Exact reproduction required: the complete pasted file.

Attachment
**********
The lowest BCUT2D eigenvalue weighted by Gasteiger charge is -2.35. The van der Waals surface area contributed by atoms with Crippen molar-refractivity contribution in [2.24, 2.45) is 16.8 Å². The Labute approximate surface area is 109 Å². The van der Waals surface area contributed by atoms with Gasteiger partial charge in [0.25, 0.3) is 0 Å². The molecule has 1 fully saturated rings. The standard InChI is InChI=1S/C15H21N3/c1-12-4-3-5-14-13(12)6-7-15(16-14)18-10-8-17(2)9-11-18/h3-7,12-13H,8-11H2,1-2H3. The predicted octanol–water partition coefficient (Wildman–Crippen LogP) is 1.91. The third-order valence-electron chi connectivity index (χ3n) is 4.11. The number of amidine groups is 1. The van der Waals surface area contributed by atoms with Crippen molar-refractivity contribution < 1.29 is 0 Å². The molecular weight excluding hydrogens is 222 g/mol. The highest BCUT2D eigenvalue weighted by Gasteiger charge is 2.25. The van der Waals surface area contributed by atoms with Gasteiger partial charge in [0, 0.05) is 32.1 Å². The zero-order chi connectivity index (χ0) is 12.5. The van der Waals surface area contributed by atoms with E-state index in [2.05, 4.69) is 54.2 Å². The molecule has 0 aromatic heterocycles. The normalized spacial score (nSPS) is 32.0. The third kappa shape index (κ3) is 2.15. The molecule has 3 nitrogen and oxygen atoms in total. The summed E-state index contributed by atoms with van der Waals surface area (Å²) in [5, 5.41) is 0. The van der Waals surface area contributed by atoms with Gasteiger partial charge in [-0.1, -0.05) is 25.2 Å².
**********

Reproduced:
The lowest BCUT2D eigenvalue weighted by Gasteiger charge is -2.35. The van der Waals surface area contributed by atoms with Crippen molar-refractivity contribution in [2.24, 2.45) is 16.8 Å². The Labute approximate surface area is 109 Å². The van der Waals surface area contributed by atoms with Gasteiger partial charge in [0.25, 0.3) is 0 Å². The molecule has 1 fully saturated rings. The standard InChI is InChI=1S/C15H21N3/c1-12-4-3-5-14-13(12)6-7-15(16-14)18-10-8-17(2)9-11-18/h3-7,12-13H,8-11H2,1-2H3. The predicted octanol–water partition coefficient (Wildman–Crippen LogP) is 1.91. The third-order valence-electron chi connectivity index (χ3n) is 4.11. The number of amidine groups is 1. The van der Waals surface area contributed by atoms with Crippen molar-refractivity contribution < 1.29 is 0 Å². The molecular weight excluding hydrogens is 222 g/mol. The highest BCUT2D eigenvalue weighted by Gasteiger charge is 2.25. The van der Waals surface area contributed by atoms with Gasteiger partial charge in [0, 0.05) is 32.1 Å². The zero-order chi connectivity index (χ0) is 12.5. The van der Waals surface area contributed by atoms with E-state index in [2.05, 4.69) is 54.2 Å². The molecule has 0 aromatic heterocycles. The normalized spacial score (nSPS) is 32.0. The third kappa shape index (κ3) is 2.15. The molecule has 3 nitrogen and oxygen atoms in total. The summed E-state index contributed by atoms with van der Waals surface area (Å²) in [5, 5.41) is 0. The van der Waals surface area contributed by atoms with Gasteiger partial charge in [-0.1, -0.05) is 25.2 Å².